No matter your political affiliation, there was much to celebrate in Tuesday’s midterms, which resulted in increasing diversity of our nation’s elected officials, seven state gubernatorial races (so far) flipping from Republican to Democrat, an increased Republican majority in the Senate, and a Democratic takeover in the House. If your interest in policy work is more issue-based, you may be searching for the answers to what this all means now that results are in. How does a night of history-making play out on the ground, and how will these state and federal results impact local higher education communities? Let’s dig into some of the outcomes, including early indications of record voter turnout on college campuses, to provide insight into these questions.
Across the country, we’ve witnessed a resurgence in political awareness and activity since the 2016 national elections. That awareness was translated into action at the polls with nearly half of eligible voters casting ballots in the 2018 elections. Given that typical midterm election turnout is closer to a third of eligible voters, Tuesday’s elections represent the highest proportion of the electorate to turn out for a midterm since 1966 and the highest ever number of voters casting ballots - the first time we’ve exceeded 100 million voters for a midterm election. Indeed, activity at the polls approached that of the 2016 Presidential election, when 57% of eligible voters cast ballots.
Possibly driving the increase, youth voter turnout in the age bracket of 18-29 has been projected to have increased more than any other voting age group since our last midterms in 2014, which NPR reports had the lowest rates of youth voter turnout in the last 40 years. In preliminary findings from our colleagues at CIRCLE, roughly 31% of youth (ages 18-29) turned out to vote in the 2018 midterm, an increase of 10 percentage points over day-after estimates from the 2014 midterm.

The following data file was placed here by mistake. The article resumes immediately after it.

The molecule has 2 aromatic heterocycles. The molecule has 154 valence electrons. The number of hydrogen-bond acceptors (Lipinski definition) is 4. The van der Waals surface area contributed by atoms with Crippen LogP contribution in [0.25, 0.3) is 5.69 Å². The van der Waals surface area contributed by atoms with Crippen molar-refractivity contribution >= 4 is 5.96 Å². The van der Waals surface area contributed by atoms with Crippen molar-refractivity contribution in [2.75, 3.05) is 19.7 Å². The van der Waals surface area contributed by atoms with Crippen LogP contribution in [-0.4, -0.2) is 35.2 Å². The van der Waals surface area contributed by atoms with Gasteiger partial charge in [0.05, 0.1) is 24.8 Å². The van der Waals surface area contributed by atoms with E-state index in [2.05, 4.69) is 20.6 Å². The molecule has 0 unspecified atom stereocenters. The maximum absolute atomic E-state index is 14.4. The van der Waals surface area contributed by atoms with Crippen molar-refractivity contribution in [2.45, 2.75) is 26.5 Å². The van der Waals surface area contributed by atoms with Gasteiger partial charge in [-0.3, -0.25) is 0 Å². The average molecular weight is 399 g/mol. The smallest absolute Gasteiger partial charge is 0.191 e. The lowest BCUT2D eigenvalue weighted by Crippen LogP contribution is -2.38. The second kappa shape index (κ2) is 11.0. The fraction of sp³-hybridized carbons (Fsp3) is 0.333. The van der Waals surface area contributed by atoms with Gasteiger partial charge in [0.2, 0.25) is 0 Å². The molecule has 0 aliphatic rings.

To access this untapped potential, NASPA’s LEAD Initiative in collaboration with Students Learn Students Vote (SLSV) worked to provide campus administrators with resources and tools to promote civic engagement efforts on campuses across the country. NASPA Public Policy Division Region II Representative Krista Saleet, Director of Cornell Universities Public Service Center, described this work in a blog post last month. While official data won’t be available for a few weeks, youth voter turnout seems to have been especially high in key states with projected election toss-ups such as those in Georgia, Texas, and Florida.
Toward a More Perfect Union: Increasing Diversity
The results of the 2018 midterm elections saw a record number of diverse candidates succeed in races at all levels. In particular, women of color made remarkable gains in 2018. Ilhan Omar (D-MN) and Rashida Tlaib (D-MI) becoming the first Muslim women elected to Congress, Ayanna Pressley elected as the first Black woman to represent Massachusetts in Congress, and the success of Congress’s first Native American women from New Mexico, Deb Haaland (D), and Kansas, Sharice Davids (D). Lou Leon Guerrero (D) was elected as the first female governor for the US territory of Guam.
While there is still far to go to make our governing bodies reflect the population of our country as a whole, the addition of 12 women to the US House of Representatives, breaking the record of 84 women in the current Congress represents real progress toward equality of representation by women in Congress. Additionally, Politico reports that both Maine and South Dakota elected their first female governors, and Tennessee elected their first female Senator. Nevada also joins California, Washington, New Hampshire, and Minnesota in having both their Senators be women.
Mandela Barnes, running mate of Tony Evers (D-WI), will be Wisconsin’s first Black lieutenant governor and Jared Polis (D-CO) will be the first openly gay man to serve as a state governor. Additionally, dozens of other Democratic candidates for municipal and state offices made history this year, including trans candidates who won races in four states, and a Black mayor elected for the first time in St. Paul, Minnesota.